Scottish Devolution and Article 50

Part of the debate – in Westminster Hall at 4:54 pm on 15th March 2017.

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Photo of Ian Murray Ian Murray Labour, Edinburgh South 4:54 pm, 15th March 2017

I am glad that the hon. Gentleman made that point, although my response will not necessarily be on the complicated nature of what he determined in his intervention; rather, it will be on how crucial it is for both Governments to work together. Unless both Governments work together, all the negotiations that are happening on trade deals or otherwise will be incredibly difficult to resolve. Given that Scotland and other regions and nations of the UK have some significant products that are of a singular nature to those particular geographical areas, we will have to work together.

Agriculture is one of three or four big areas where we need some kind of working together to ensure that this works properly. Take, for example, cattle movement across borders, which is a hugely complicated and difficult thing. It is about not only the cattle themselves and their welfare but the spread of disease and other issues. We will need some kind of working together and a framework to allow that to happen. While repatriation and devolution should be the principle, we should do this in a systematic way, not only for the benefit of the country and ensuring that this works properly, but for the benefit of the practitioners in all those areas—whether it be the environment, agriculture or fisheries—that will be repatriated and devolved.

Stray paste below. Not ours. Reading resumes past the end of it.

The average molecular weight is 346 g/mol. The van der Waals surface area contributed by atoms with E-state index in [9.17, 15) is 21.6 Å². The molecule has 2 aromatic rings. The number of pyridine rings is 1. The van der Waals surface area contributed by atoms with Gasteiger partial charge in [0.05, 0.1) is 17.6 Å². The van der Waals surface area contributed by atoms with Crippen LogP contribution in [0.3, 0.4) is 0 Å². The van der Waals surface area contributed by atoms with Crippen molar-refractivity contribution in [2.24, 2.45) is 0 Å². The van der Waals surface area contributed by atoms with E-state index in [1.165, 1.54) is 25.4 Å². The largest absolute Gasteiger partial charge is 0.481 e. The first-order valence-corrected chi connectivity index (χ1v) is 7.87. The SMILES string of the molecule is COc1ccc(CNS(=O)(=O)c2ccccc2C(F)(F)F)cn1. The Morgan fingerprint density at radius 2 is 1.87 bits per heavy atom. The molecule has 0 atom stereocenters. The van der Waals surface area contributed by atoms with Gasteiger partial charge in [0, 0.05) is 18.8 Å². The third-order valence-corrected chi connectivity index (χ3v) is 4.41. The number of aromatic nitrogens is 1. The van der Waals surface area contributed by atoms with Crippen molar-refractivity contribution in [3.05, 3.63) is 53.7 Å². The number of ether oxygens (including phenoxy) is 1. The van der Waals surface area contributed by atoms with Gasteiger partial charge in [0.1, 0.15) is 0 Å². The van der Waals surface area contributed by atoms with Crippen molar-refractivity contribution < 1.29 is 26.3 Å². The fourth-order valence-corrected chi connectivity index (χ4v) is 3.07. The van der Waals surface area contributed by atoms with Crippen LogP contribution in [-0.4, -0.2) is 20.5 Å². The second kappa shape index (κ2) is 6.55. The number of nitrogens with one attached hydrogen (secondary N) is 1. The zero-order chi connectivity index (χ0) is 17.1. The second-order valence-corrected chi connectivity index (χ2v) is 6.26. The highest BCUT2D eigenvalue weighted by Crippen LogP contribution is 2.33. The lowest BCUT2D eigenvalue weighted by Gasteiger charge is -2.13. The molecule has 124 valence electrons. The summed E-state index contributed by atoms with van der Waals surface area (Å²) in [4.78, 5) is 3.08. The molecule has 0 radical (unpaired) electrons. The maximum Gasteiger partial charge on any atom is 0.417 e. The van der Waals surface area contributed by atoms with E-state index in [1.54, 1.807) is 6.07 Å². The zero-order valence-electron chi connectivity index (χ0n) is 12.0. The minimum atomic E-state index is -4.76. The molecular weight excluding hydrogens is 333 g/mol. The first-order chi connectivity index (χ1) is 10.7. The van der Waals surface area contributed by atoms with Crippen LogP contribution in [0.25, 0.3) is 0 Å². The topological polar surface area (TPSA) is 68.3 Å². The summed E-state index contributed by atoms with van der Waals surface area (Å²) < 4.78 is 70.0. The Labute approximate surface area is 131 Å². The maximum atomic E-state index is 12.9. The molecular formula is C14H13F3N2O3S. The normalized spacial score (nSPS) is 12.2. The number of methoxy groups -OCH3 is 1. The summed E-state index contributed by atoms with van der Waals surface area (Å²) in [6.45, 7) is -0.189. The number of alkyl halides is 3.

Finally, it is not only about devolution; a cheque has to go with it. It cannot just be devolution of power without the devolution of the money. If we take agriculture as an example, again, Scotland gets 16% or 17% of UK agricultural spending in the round. That would have to travel with the devolved powers, which is why I think we need to be quite careful that the frameworks in place for each of those big items are dealt with properly.